Wednesday, 14 March 2018

The Solitary Man

I have a nasty cold right now. After a virus-free year or so it was inevitable that I would catch something eventually, because all around me have been dropping like flies this winter. But instead of resting yesterday I foolishly took it to work with me, whereupon it beat me up a bit and made me come home early.

Before I did that though, just a quick look at the estuary...

Yes, it's that Caspian Gull again.

With the tide rising, the best bunch of big gulls was on the island just north of Coronation Corner, and there amongst them all was the Caspian Gull which I first saw on 22 Jan, in almost exactly the same spot. I had my scope this time, and took a few record shots as it preened. I only had it for a few minutes before something spooked the gulls, with the majority departing downriver. I departed also, sniffing wetly...

I am in my element with this kind of birding. First of all, it's gulls. Always a plus. Secondly, economy of effort. If I were to tot up the time I've spent checking the estuary this year it wouldn't amount to more than a handful of hours I expect, yet I've done pretty well out of it. Thirdly, I am alone, and I like being alone.

When I first got the birding bug as a young man I did a lot of twitching. Wherever large crowds of Barbour-clad men and women hurried awkwardly at dawn along woodland paths and seawalls, and then gathered, steaming and murmuring, in worship of some lost waif, so did I. Sometimes a twitch would be good-natured and relaxed, with the bird easy to see and the viewing unrestricted. Other times, quite the opposite. On such occasions many would allow their desperation to turn them into something quite unpleasant, resolutely oblivious to anyone's interests but their own. I found myself despising such people and their affect on me, and the herd mentality which spawns them. Perhaps unsurprisingly, in just a few years the thrill of twitching palled...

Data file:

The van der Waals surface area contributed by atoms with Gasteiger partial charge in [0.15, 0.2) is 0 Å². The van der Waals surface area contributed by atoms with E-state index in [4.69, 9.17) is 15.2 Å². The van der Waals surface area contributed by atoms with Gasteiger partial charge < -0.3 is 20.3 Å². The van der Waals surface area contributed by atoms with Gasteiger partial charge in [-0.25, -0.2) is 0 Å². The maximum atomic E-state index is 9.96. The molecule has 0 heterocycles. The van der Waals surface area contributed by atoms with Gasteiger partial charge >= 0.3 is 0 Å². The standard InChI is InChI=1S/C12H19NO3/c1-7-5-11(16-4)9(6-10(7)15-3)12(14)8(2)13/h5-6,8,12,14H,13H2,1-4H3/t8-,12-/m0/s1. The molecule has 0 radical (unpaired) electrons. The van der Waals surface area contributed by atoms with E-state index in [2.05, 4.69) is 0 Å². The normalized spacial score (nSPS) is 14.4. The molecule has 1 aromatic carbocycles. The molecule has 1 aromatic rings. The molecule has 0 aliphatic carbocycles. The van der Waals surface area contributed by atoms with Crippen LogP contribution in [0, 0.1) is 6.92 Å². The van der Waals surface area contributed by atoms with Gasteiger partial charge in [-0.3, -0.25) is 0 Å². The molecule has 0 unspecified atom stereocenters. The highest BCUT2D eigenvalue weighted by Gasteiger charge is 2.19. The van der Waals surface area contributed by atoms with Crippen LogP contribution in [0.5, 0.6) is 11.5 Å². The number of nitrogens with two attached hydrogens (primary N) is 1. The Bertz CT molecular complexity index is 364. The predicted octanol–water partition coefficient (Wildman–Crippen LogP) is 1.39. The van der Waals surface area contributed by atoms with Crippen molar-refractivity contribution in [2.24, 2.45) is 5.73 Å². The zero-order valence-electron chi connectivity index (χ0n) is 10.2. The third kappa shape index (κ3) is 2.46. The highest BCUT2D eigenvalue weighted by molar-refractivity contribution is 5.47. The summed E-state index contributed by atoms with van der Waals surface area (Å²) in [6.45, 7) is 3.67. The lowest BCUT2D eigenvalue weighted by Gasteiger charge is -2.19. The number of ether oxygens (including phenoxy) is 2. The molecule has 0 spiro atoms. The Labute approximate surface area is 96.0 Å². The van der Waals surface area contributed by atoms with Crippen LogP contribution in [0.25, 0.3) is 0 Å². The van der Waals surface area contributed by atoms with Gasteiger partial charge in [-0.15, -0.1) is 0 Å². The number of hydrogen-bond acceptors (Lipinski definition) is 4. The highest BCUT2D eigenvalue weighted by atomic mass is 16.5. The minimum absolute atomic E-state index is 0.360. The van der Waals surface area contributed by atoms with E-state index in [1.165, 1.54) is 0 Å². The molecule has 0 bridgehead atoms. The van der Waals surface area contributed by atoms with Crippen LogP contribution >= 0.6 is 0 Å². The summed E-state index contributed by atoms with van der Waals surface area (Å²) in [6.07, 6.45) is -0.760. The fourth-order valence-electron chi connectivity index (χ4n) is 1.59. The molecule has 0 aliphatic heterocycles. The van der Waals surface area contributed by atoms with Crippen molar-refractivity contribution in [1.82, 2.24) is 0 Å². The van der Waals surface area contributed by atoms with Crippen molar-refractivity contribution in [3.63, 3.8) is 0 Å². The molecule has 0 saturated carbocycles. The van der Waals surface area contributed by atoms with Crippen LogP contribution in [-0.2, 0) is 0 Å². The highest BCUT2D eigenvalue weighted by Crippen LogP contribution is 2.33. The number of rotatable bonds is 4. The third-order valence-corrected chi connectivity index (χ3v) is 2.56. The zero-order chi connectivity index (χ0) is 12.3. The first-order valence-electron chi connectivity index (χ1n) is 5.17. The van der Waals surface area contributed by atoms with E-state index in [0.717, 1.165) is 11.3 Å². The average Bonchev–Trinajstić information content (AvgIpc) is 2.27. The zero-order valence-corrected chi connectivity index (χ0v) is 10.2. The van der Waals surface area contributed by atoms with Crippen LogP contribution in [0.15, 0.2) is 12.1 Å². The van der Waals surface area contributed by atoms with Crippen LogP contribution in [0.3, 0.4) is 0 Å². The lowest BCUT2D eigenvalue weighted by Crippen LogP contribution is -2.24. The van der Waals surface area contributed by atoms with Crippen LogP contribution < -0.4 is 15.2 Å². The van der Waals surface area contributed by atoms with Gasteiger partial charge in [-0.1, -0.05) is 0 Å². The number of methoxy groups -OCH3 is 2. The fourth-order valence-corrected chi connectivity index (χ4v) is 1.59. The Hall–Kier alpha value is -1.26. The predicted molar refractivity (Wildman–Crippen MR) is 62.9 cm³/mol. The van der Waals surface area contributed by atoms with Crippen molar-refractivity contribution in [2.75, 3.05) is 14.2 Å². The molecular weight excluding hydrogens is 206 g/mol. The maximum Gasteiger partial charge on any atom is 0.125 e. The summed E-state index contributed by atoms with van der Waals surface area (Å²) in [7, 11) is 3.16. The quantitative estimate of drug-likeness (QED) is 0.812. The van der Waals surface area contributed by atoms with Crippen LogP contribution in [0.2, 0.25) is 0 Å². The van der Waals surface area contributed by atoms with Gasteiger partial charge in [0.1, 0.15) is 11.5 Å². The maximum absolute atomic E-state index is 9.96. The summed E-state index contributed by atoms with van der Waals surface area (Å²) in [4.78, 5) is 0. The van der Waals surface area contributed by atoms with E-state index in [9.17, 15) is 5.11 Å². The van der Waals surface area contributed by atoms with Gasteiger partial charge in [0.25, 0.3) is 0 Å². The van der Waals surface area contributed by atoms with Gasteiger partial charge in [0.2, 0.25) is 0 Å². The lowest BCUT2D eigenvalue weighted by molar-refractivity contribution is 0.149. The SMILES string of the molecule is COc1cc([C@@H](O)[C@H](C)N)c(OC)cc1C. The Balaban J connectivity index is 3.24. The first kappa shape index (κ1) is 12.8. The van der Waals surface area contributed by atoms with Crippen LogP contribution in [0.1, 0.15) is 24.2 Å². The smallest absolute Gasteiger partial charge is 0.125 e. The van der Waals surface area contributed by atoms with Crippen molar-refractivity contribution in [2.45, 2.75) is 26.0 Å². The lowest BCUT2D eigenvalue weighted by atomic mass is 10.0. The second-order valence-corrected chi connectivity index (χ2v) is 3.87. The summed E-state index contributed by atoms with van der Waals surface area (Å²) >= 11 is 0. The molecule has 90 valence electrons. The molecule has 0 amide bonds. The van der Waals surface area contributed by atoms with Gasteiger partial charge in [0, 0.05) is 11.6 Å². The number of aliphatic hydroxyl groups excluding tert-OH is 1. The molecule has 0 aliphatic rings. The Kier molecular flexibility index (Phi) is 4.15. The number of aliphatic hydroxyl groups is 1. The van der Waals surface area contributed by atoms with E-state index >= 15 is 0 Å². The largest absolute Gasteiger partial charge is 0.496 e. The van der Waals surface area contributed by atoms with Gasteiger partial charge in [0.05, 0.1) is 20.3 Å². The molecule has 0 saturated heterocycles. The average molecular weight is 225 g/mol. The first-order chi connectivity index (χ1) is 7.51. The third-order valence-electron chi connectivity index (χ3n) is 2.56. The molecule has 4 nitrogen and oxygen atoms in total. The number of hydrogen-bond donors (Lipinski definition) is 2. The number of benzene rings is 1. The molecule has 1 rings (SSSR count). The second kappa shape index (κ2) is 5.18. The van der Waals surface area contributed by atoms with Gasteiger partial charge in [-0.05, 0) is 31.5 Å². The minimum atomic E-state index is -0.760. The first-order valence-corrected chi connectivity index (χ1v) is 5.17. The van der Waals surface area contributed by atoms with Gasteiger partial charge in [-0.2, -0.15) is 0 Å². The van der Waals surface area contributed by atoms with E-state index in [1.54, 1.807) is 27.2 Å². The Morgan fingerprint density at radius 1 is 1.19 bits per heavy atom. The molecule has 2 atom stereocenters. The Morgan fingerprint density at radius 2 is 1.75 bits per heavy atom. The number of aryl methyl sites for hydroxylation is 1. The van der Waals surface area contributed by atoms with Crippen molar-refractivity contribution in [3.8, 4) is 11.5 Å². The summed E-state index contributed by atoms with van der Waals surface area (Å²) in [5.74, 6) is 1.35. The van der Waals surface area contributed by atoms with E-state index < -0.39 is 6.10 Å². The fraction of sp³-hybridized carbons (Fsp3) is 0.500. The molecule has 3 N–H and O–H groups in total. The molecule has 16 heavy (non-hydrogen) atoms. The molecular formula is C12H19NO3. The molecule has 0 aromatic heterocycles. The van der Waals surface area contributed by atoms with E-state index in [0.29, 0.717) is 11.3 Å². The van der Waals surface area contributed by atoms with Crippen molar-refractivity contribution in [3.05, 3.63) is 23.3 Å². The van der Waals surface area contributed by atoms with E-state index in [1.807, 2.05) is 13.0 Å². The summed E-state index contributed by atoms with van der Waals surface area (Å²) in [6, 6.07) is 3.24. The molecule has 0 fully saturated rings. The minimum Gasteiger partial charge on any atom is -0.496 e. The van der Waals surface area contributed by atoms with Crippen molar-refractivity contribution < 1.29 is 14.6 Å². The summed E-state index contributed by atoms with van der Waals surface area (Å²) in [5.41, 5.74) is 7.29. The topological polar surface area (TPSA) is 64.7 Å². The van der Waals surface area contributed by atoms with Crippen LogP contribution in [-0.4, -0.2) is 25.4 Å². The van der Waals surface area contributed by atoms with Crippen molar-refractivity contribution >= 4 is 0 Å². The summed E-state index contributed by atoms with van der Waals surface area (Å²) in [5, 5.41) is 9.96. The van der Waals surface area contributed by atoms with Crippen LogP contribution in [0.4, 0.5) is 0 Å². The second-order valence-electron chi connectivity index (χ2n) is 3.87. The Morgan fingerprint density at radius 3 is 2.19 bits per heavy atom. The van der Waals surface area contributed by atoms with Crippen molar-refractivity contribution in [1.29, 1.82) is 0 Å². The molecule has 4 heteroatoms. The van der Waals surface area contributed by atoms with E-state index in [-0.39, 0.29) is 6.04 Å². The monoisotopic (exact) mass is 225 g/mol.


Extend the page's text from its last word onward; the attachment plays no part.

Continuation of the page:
I am now a lot older and almost entirely solitary in my habits. If you should encounter me in the field, actually birding, the chances are that I will actively avoid you. Exceptions to this rule are if I know you, or have a good bird to share (I'm not a complete oaf) but otherwise I generally keep to my own company. At this point you may well be thinking "Sad old so-and-so...", and perhaps you're right, but sadder still is the fact that there are quite a lot of us around. Last year for example, I uncharacteristically approached another birder while visiting Staines Res, and received an unmistakeably cold shoulder. Probably he was a decent enough bloke, and assuming he was also a Staines regular it's likely we had a bit in common and could have enjoyed a good old natter. Instead we both missed out.

Saddest of all though is why this happens. Why should a perfectly gregarious young birder gradually become less so with time, to a great extent withdrawing from active engagement with his/her fellow hobbyists? A clue is contained within Jono Lethbridge's recent thought-provoking post, The Echo Chamber. It sounds like facets of our internet age have merely compounded those challenges and difficulties inherent in birding generally, and twitching in particular. We live in a basically selfish world that lacks kindness, and many allow these traits to rub off on them, to influence their thinking and actions, and I suspect that what happens as a consequence is this...